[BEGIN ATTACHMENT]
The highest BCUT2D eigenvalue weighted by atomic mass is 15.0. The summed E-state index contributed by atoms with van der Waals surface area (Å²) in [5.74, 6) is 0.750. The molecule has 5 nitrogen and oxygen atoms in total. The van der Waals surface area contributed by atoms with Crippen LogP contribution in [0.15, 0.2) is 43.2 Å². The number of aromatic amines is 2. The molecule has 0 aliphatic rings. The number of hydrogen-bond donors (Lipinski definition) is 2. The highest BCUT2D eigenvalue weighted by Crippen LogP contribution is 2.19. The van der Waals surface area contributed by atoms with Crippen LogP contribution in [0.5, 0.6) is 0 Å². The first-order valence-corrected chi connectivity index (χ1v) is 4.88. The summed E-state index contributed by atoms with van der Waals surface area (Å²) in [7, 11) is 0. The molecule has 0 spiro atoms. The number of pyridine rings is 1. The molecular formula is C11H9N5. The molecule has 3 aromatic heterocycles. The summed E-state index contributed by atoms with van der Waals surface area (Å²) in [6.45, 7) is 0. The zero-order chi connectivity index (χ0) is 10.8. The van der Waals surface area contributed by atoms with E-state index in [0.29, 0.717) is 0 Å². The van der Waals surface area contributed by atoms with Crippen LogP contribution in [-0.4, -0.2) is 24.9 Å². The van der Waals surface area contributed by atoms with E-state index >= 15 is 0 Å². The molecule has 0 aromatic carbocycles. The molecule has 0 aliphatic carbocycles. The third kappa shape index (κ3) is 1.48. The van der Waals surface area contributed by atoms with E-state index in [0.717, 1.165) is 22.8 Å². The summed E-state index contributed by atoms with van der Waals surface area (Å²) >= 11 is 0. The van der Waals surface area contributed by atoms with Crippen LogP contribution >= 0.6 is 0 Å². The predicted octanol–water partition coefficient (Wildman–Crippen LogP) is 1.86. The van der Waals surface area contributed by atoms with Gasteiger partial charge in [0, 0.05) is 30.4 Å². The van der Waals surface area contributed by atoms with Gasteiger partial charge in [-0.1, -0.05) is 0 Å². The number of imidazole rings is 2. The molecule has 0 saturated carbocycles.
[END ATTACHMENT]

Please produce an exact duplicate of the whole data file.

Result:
The highest BCUT2D eigenvalue weighted by atomic mass is 15.0. The summed E-state index contributed by atoms with van der Waals surface area (Å²) in [5.74, 6) is 0.750. The molecule has 5 nitrogen and oxygen atoms in total. The van der Waals surface area contributed by atoms with Crippen LogP contribution in [0.15, 0.2) is 43.2 Å². The number of aromatic amines is 2. The molecule has 0 aliphatic rings. The number of hydrogen-bond donors (Lipinski definition) is 2. The highest BCUT2D eigenvalue weighted by Crippen LogP contribution is 2.19. The van der Waals surface area contributed by atoms with Crippen LogP contribution in [0.5, 0.6) is 0 Å². The first-order valence-corrected chi connectivity index (χ1v) is 4.88. The summed E-state index contributed by atoms with van der Waals surface area (Å²) in [7, 11) is 0. The molecule has 0 spiro atoms. The number of pyridine rings is 1. The molecular formula is C11H9N5. The molecule has 3 aromatic heterocycles. The summed E-state index contributed by atoms with van der Waals surface area (Å²) in [6.45, 7) is 0. The zero-order chi connectivity index (χ0) is 10.8. The van der Waals surface area contributed by atoms with E-state index in [0.29, 0.717) is 0 Å². The van der Waals surface area contributed by atoms with Crippen LogP contribution in [-0.4, -0.2) is 24.9 Å². The van der Waals surface area contributed by atoms with E-state index >= 15 is 0 Å². The molecule has 0 aromatic carbocycles. The molecule has 0 aliphatic carbocycles. The third kappa shape index (κ3) is 1.48. The van der Waals surface area contributed by atoms with E-state index in [0.717, 1.165) is 22.8 Å². The summed E-state index contributed by atoms with van der Waals surface area (Å²) >= 11 is 0. The van der Waals surface area contributed by atoms with Crippen LogP contribution >= 0.6 is 0 Å². The predicted octanol–water partition coefficient (Wildman–Crippen LogP) is 1.86. The van der Waals surface area contributed by atoms with Gasteiger partial charge in [0, 0.05) is 30.4 Å². The van der Waals surface area contributed by atoms with Gasteiger partial charge in [-0.1, -0.05) is 0 Å². The number of imidazole rings is 2. The molecule has 0 saturated carbocycles.